There is no place over the past 100 years where your long-term savings would have fared better than the stock market -- not in bonds, not in real estate, not in gold, and certainly not in Beanie Babies.

But before you enter your first ticker symbol on your Fool Portfolio tracker, before you start tracking the Dow's every move, before you run the numbers on a company's cash flow, you should set some expectations.

One good rule of thumb, we think, is that if you have money you won't need for at least five to 10 years, and hopefully longer, then you should invest it in the stock market. Money earmarked for earlier use (such as a down payment on a house or college tuition) should be put in a short-term savings vehicle such as a money market account, savings account, or certificate of deposit (CD). And, heaven forfend, if you have high-interest credit card debt, send all your extra shekels directly to your lender and pay off that bill!

For long-term money, you'll be hard-pressed to find higher historical rates of return than in the stock market. As measured by the S&P 500, the market has posted an average annual return of roughly 10% since 1926. But the market can drop big-time in the short term, as it did from 2000 to 2002. So be ready for the ups and downs.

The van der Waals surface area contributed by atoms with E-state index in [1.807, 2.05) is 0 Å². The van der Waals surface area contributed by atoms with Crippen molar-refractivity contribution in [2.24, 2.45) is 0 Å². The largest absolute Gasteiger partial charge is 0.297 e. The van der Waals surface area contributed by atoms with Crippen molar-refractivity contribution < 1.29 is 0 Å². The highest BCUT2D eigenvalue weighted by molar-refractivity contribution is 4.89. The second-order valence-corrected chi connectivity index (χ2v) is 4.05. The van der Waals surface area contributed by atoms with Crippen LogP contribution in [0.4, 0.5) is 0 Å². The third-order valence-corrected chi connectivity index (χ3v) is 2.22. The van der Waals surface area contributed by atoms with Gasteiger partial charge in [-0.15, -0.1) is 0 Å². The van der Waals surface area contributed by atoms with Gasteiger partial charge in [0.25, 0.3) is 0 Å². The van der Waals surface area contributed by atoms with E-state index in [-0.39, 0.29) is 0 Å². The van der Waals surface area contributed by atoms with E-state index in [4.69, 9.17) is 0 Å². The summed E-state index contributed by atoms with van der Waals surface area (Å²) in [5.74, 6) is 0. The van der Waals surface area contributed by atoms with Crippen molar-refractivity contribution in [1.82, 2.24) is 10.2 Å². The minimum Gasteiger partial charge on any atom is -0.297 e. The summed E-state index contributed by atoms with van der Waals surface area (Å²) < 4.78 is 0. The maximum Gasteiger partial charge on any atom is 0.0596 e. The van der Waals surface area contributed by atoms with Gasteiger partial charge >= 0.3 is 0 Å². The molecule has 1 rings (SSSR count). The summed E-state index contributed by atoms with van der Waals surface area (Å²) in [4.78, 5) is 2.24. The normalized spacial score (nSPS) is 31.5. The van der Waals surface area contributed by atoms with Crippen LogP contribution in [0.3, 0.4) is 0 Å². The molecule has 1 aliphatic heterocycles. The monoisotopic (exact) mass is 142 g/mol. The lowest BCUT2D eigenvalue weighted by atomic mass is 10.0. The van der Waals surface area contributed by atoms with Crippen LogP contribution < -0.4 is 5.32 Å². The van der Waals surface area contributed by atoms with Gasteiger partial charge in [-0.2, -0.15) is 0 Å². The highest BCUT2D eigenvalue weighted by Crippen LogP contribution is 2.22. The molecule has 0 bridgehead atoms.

Nevertheless, over the long term -- during bull markets, bear markets, Depressions, recessions, and elections -- the stock market has generally been the place to be. And a brokerage account will get you there, where you can invest in the likes of PepsiCo (NYSE:PEP), Pfizer (NYSE:PFE), Microsoft (NASDAQ:MSFT), Home Depot (NYSE:HD), Dell Computer (NASDAQ:DELL), or any public companies that interest you.

If you want to buy stocks, however, you're going to need a brokerage account. Learn about choosing the right one in our Broker Center.

And for guidance on how to pick the right stocks, visit our Investing Basics area and our Fool's School. For a more interacive education, check out our acclaimed How-to Guides and online seminars.